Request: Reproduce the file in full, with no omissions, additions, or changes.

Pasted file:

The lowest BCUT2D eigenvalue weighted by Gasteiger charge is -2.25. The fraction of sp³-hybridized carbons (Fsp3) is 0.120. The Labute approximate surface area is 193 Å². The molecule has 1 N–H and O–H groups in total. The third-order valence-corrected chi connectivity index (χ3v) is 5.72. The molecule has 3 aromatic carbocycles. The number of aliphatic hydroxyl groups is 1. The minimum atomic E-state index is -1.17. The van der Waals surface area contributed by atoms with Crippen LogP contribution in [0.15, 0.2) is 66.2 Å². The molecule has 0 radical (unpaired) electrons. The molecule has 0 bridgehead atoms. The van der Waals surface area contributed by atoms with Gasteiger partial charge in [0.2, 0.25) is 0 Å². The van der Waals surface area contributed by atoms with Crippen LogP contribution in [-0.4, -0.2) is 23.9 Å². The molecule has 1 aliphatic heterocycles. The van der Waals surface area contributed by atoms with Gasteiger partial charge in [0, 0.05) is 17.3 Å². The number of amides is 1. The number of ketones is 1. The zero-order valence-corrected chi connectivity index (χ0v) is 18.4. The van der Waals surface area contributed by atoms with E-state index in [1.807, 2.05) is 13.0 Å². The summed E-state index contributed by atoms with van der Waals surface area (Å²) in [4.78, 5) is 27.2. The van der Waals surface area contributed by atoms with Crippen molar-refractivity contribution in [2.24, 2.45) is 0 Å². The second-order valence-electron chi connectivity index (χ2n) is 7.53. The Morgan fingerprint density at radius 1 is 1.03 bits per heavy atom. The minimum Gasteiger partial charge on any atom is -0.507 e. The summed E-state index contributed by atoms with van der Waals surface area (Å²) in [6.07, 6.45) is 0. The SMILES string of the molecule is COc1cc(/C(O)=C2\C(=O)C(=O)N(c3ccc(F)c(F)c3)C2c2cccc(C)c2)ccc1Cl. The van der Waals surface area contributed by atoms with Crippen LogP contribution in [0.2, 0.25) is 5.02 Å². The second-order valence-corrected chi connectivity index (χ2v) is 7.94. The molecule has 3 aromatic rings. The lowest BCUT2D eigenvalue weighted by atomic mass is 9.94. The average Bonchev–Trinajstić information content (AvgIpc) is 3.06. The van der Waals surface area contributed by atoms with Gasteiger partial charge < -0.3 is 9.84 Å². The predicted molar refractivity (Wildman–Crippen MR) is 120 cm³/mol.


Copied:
The lowest BCUT2D eigenvalue weighted by Gasteiger charge is -2.25. The fraction of sp³-hybridized carbons (Fsp3) is 0.120. The Labute approximate surface area is 193 Å². The molecule has 1 N–H and O–H groups in total. The third-order valence-corrected chi connectivity index (χ3v) is 5.72. The molecule has 3 aromatic carbocycles. The number of aliphatic hydroxyl groups is 1. The minimum atomic E-state index is -1.17. The van der Waals surface area contributed by atoms with Crippen LogP contribution in [0.15, 0.2) is 66.2 Å². The molecule has 0 radical (unpaired) electrons. The molecule has 0 bridgehead atoms. The van der Waals surface area contributed by atoms with Gasteiger partial charge in [0.2, 0.25) is 0 Å². The van der Waals surface area contributed by atoms with Crippen LogP contribution in [-0.4, -0.2) is 23.9 Å². The molecule has 1 aliphatic heterocycles. The van der Waals surface area contributed by atoms with Gasteiger partial charge in [0, 0.05) is 17.3 Å². The number of amides is 1. The number of ketones is 1. The zero-order valence-corrected chi connectivity index (χ0v) is 18.4. The van der Waals surface area contributed by atoms with E-state index in [1.807, 2.05) is 13.0 Å². The summed E-state index contributed by atoms with van der Waals surface area (Å²) in [4.78, 5) is 27.2. The van der Waals surface area contributed by atoms with Crippen molar-refractivity contribution in [2.24, 2.45) is 0 Å². The second-order valence-electron chi connectivity index (χ2n) is 7.53. The Morgan fingerprint density at radius 1 is 1.03 bits per heavy atom. The minimum Gasteiger partial charge on any atom is -0.507 e. The summed E-state index contributed by atoms with van der Waals surface area (Å²) in [6.07, 6.45) is 0. The SMILES string of the molecule is COc1cc(/C(O)=C2\C(=O)C(=O)N(c3ccc(F)c(F)c3)C2c2cccc(C)c2)ccc1Cl. The van der Waals surface area contributed by atoms with Crippen LogP contribution in [0.2, 0.25) is 5.02 Å². The second-order valence-corrected chi connectivity index (χ2v) is 7.94. The molecule has 3 aromatic rings. The lowest BCUT2D eigenvalue weighted by atomic mass is 9.94. The average Bonchev–Trinajstić information content (AvgIpc) is 3.06. The van der Waals surface area contributed by atoms with Gasteiger partial charge < -0.3 is 9.84 Å². The predicted molar refractivity (Wildman–Crippen MR) is 120 cm³/mol.